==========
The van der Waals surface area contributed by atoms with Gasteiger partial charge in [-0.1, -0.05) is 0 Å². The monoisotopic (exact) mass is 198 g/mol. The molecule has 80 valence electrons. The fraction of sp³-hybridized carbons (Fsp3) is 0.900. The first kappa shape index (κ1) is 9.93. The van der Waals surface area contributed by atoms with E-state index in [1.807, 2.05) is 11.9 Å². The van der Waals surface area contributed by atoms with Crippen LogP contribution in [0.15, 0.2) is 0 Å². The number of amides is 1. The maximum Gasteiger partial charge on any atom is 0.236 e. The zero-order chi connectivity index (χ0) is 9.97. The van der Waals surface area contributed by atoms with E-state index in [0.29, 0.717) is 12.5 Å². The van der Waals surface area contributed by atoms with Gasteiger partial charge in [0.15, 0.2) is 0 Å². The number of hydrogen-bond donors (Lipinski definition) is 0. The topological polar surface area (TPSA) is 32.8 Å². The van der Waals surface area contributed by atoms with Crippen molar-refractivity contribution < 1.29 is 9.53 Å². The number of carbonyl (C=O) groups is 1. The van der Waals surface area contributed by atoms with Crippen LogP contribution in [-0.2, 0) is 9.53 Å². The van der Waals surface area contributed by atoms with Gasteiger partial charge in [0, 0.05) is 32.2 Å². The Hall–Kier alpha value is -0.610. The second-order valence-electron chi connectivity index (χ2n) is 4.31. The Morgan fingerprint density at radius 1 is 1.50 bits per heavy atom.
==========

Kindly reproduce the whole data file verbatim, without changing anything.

The van der Waals surface area contributed by atoms with Gasteiger partial charge in [-0.1, -0.05) is 0 Å². The monoisotopic (exact) mass is 198 g/mol. The molecule has 80 valence electrons. The fraction of sp³-hybridized carbons (Fsp3) is 0.900. The first kappa shape index (κ1) is 9.93. The van der Waals surface area contributed by atoms with E-state index in [1.807, 2.05) is 11.9 Å². The van der Waals surface area contributed by atoms with Crippen LogP contribution in [0.15, 0.2) is 0 Å². The number of amides is 1. The maximum Gasteiger partial charge on any atom is 0.236 e. The zero-order chi connectivity index (χ0) is 9.97. The van der Waals surface area contributed by atoms with E-state index in [0.29, 0.717) is 12.5 Å². The van der Waals surface area contributed by atoms with Gasteiger partial charge in [0.15, 0.2) is 0 Å². The number of hydrogen-bond donors (Lipinski definition) is 0. The topological polar surface area (TPSA) is 32.8 Å². The van der Waals surface area contributed by atoms with Crippen molar-refractivity contribution < 1.29 is 9.53 Å². The number of carbonyl (C=O) groups is 1. The van der Waals surface area contributed by atoms with Crippen LogP contribution in [-0.2, 0) is 9.53 Å². The van der Waals surface area contributed by atoms with Gasteiger partial charge in [0, 0.05) is 32.2 Å². The Hall–Kier alpha value is -0.610. The second-order valence-electron chi connectivity index (χ2n) is 4.31. The Morgan fingerprint density at radius 1 is 1.50 bits per heavy atom.